Need help with 1st wholesale deal! (Long) - Posted by Leonor in Houston

Posted by Bill K. (AZ) on October 17, 1999 at 17:21:51:


There are two types of flips; wholesale and retail.

When wholesaling, you acquire a property, and immediately, usually with little or no improvement, look to sell it to another investor who will add value by improving the property for retail sale.

When retailing, you acquire a property and add the value yourself. Usually, you will be the one who sells to the next owner-occupant.

Not all properties lend themselves to successful wholesale flipping. There must be enough profit in the deal for all investors.

Bill K. (AZ)

Need help with 1st wholesale deal! (Long) - Posted by Leonor in Houston

Posted by Leonor in Houston on October 16, 1999 at 23:02:19:

A few months ago I bought Ron LeGrand’s Wholesale and Retail course and am now in the process of finding my first wholesale deal. This weekend my husband and I went looking at potential houses from a list our realtor gave us. My question is on two of the houses that we saw. These houses were in good neighborhoods but needed some MAJOR repairs. One house did not have a complete roof and it looked as though someone had started to chip off the siding of the house. The house also dropped on one side(it’s on blocks). The second house had major foundation problems, it seemed to fold in the middle. The fold of the house is right where the bathroom is so we don’t know if there are any plumbing problems. Also, this is a brick house which has cracks down all the sides of the house(inside and out) with some of the brick coming off the frame of the house. This house comes with a garage apartment in the back which has holes in the roof of the first floor and the steps to the second floor are rotted out so we couldn’t inspect it. OK, to the question, is there such a thing as too many repairs or are these the type of homes that I’m looking for to wholesale to rehabbers? In LeGrand’s course he writes on how to estimate repairs but does not specify foundation repairs such as these or chipped off siding and a missing roof. If these are the types of houses I should make an offer on, how do I estimate these repairs? I’m anxious to get my first deal done but I don’t want to over estimate and lose my earnest money deposit. Am I over-analyzing? All advise would be appreciated.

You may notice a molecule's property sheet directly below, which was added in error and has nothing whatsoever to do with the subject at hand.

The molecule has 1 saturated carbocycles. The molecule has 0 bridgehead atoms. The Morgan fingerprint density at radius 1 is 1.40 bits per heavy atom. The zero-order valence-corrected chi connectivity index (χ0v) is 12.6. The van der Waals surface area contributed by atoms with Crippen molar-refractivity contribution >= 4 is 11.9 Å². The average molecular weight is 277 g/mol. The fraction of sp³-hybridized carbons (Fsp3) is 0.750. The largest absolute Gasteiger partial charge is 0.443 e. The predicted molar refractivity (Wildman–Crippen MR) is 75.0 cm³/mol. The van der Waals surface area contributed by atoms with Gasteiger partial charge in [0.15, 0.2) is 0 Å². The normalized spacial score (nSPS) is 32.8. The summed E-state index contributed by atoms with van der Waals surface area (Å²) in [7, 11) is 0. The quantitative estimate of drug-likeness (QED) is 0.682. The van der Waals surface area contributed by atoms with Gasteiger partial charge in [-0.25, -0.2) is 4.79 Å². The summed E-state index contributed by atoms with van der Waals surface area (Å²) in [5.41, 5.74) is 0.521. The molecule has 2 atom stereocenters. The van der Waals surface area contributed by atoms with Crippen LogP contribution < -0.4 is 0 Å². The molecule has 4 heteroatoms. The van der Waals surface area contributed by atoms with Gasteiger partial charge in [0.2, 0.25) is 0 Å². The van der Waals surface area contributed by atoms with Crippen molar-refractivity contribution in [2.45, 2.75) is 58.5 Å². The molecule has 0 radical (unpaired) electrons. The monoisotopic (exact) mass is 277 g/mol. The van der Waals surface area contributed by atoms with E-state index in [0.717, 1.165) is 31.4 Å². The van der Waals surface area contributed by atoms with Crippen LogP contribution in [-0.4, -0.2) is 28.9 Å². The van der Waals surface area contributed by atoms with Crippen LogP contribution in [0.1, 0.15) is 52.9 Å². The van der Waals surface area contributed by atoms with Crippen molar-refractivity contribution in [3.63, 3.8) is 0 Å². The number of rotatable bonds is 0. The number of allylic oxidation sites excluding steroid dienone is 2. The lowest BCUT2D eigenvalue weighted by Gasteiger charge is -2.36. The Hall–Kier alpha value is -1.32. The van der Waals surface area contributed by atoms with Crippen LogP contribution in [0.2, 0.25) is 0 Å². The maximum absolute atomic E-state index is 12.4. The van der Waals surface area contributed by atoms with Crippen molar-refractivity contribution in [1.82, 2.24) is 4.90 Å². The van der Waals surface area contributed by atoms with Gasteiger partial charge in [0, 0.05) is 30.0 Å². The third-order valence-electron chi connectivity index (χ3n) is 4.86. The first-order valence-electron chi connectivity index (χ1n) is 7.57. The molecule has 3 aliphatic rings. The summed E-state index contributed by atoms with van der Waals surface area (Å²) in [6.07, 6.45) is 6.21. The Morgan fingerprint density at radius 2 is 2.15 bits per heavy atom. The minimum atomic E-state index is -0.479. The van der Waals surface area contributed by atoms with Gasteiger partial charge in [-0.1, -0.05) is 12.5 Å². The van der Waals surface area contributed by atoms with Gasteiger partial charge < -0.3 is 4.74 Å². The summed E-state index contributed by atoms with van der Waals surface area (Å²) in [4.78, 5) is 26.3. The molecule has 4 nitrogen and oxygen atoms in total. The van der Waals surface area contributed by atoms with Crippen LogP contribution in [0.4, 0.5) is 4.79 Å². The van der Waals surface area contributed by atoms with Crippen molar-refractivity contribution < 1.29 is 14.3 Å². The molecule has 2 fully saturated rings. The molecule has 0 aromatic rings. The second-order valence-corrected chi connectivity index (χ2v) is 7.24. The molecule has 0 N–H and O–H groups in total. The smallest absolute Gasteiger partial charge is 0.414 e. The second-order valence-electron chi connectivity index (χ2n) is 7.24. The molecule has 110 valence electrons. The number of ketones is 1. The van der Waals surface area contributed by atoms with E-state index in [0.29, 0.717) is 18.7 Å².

Stay away from major repairs… - Posted by Dave I.

Posted by Dave I. on October 23, 1999 at 11:41:28:

My advice is stay away from major repairs. The first thing I do when looking at a fixer property is inspect the foundation. My opinion is that any property has potential if it has a good foundation. You are buying a major pain in the neck if you start out with a bad foundation. You will have fewer interested buyers, other repairs are harder to complete, and it’s almost impossible to get regular (conventional) financing. I have bought propeties that need major repairs and properties that need minor (cosmetic) repairs. The homes needing cosmetic repairs are so much easier to work with. It seems that I actually make more money on the more simple cosmetic fixers. Like was stated earlier, “ALWAYS include an escape or contingency clause in your offer to purchase.” This might read, “This offer is contingent upon my approval of inspection of property within 30 days of acceptance of this offer.” So…if you look for investors to flip to, and don’t have any luck, then you have lost nothing. Good Luck…Dave I.

Re: Need help with 1st wholesale deal! (Long) - Posted by Jim Kennedy

Posted by Jim Kennedy on October 21, 1999 at 11:15:00:

Hi Leonor,

You have already received some very good advise from others. I tried to e-mail you directly, but for some reason the messages couldn’t get through.

I am a full-time real estate investor in Houston. In addition to other strategies, rehabbing is one of the things I do. I would be very interested in speaking with you about the two properties you wrote about in your post. As Jim Piper said in his response to you, roofing and siding problems are not a big deal to most rehabber but foundation problems are a little more serious. As an experienced rehabber, I will tackle projects that require even the most extensive foundation work.